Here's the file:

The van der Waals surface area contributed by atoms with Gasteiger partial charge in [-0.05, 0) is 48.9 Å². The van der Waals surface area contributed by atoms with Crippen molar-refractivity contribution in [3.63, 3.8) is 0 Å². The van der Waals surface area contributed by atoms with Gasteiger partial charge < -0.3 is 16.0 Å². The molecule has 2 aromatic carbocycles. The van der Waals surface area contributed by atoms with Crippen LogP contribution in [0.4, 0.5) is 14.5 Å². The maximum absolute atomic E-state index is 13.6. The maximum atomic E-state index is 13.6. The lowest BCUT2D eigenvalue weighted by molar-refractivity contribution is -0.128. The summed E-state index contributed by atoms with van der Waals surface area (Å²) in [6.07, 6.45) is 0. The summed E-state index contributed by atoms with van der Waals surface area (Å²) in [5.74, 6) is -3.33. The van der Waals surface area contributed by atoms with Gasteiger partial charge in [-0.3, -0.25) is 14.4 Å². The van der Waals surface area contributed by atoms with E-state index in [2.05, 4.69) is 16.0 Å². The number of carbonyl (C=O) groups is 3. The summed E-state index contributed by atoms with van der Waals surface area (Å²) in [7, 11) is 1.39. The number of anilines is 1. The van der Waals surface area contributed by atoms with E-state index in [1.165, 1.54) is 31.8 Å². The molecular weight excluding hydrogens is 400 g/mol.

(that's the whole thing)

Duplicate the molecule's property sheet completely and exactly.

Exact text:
The van der Waals surface area contributed by atoms with Gasteiger partial charge in [-0.05, 0) is 48.9 Å². The van der Waals surface area contributed by atoms with Crippen molar-refractivity contribution in [3.63, 3.8) is 0 Å². The van der Waals surface area contributed by atoms with Gasteiger partial charge < -0.3 is 16.0 Å². The molecule has 2 aromatic carbocycles. The van der Waals surface area contributed by atoms with Crippen LogP contribution in [0.4, 0.5) is 14.5 Å². The maximum absolute atomic E-state index is 13.6. The maximum atomic E-state index is 13.6. The lowest BCUT2D eigenvalue weighted by molar-refractivity contribution is -0.128. The summed E-state index contributed by atoms with van der Waals surface area (Å²) in [6.07, 6.45) is 0. The summed E-state index contributed by atoms with van der Waals surface area (Å²) in [5.74, 6) is -3.33. The van der Waals surface area contributed by atoms with Gasteiger partial charge in [-0.3, -0.25) is 14.4 Å². The van der Waals surface area contributed by atoms with E-state index in [2.05, 4.69) is 16.0 Å². The number of carbonyl (C=O) groups is 3. The summed E-state index contributed by atoms with van der Waals surface area (Å²) in [7, 11) is 1.39. The number of anilines is 1. The van der Waals surface area contributed by atoms with E-state index in [1.165, 1.54) is 31.8 Å². The molecular weight excluding hydrogens is 400 g/mol.